4 found
Sort by:
Disambiguations:
Mark Ryan [4]Mark D. Ryan [1]
See also:
Profile: Mark Ryan
Profile: Mark Ryan (La Trobe University)
  1. Mark Ryan (2013). Prime Movers of Globalization: The History and Impact of Diesel Engines and Gas Turbines. The European Legacy 18 (5):675-676.
    No categories
    Direct download (3 more)  
     
    My bibliography  
     
    Export citation  
  2. Nikos Gorogiannis & Mark D. Ryan (2002). Implementation of Belief Change Operators Using BDDs. Studia Logica 70 (1):131 - 156.
    While the theory of belief change has attracted a lot of interest from researchers, work on implementing belief change and actually putting it to use in real-world problems is still scarce. In this paper, we present an implementation of propositional belief change using Binary Decision Diagrams. Upper complexity bounds for the algorithm are presented and discussed. The approach is presented both in the general case, as well as on specific belief change operators from the literature. In an effort to gain (...)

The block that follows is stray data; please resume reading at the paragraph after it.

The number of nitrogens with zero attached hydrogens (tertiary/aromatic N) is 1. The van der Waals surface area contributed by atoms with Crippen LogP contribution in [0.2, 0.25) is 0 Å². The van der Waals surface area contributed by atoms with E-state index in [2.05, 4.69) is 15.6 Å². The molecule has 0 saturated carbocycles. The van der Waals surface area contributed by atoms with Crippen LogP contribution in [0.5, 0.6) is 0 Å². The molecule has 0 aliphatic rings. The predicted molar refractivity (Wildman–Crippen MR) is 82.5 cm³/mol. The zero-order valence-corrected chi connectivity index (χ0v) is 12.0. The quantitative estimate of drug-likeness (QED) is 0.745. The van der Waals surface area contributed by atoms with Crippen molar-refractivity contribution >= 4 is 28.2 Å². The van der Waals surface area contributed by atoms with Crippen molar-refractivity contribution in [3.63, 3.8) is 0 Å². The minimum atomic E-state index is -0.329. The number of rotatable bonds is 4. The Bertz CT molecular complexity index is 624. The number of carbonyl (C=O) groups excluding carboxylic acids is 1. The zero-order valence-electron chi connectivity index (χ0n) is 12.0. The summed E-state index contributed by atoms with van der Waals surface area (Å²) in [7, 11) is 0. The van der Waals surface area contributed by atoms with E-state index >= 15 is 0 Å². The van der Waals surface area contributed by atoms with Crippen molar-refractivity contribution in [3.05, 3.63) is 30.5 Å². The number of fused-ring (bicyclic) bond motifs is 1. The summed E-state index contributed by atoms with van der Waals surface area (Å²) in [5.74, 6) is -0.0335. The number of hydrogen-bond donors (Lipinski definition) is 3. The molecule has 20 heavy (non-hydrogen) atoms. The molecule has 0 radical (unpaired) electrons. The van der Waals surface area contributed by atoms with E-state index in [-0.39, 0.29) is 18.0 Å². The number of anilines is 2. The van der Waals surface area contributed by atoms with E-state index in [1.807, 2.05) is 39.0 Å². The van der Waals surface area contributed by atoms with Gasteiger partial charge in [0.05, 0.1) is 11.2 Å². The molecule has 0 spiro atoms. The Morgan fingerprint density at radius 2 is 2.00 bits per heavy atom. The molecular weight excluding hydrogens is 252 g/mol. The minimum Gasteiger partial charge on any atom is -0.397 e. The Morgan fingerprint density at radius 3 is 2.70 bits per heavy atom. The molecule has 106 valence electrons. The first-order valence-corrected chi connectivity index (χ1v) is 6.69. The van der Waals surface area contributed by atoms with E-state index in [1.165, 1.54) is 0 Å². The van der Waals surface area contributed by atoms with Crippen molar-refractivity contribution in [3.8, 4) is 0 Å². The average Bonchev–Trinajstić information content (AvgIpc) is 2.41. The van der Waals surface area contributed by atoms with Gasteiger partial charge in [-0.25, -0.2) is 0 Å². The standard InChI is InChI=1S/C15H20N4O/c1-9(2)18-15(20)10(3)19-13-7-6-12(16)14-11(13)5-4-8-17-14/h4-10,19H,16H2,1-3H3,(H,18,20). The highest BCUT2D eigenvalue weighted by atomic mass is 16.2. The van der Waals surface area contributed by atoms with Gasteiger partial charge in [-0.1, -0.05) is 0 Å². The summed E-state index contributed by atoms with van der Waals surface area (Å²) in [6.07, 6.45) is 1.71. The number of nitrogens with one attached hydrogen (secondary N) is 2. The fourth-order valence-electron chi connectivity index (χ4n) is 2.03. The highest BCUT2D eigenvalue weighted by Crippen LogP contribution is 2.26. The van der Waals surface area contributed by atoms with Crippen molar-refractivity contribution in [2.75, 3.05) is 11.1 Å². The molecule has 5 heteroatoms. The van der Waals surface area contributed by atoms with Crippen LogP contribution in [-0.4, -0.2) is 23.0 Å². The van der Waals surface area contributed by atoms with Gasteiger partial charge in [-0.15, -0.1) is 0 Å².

Direct download (6 more)  
     
    My bibliography  
     
    Export citation  
  3. Mark Ryan & Pierre-Yves Schobbens (1997). Counterfactuals and Updates as Inverse Modalities. Journal of Logic, Language and Information 6 (2):123-146.
    We point out a simple but hitherto ignored link between the theoryof updates, the theory of counterfactuals, and classical modal logic: update is a classicalexistential modality, counterfactual is a classical universalmodality, and the accessibility relations corresponding to these modalities are inverses. The Ramsey Rule (often thought esoteric) is simply an axiomatisation of this inverse relationship. We use this fact to translate between rules for updates andrules for counterfactuals. Thus, Katsuno and Mendelzons postulatesU1--U8 are translated into counterfactual rules C1--C8(Table VII), and (...)
    Direct download (7 more)  
     
    My bibliography  
     
    Export citation  
  4. Mark Ryan & Pierre-Yves Schobbens (1995). Belief Revision and Verisimilitude. Notre Dame Journal of Formal Logic 36 (1):15-29.
    The Egli-Milner power-ordering is used to define verisimilitude orderings on theories from preference orderings on models. The effects of the definitions on constraints such as stopperedness and soundness are explored. Orderings on theories are seen to contain more information than orderings on models. Belief revision is defined in terms of both types of orderings, and conditions are given which make the two notions coincide.
    Direct download (5 more)  
     
    My bibliography  
     
    Export citation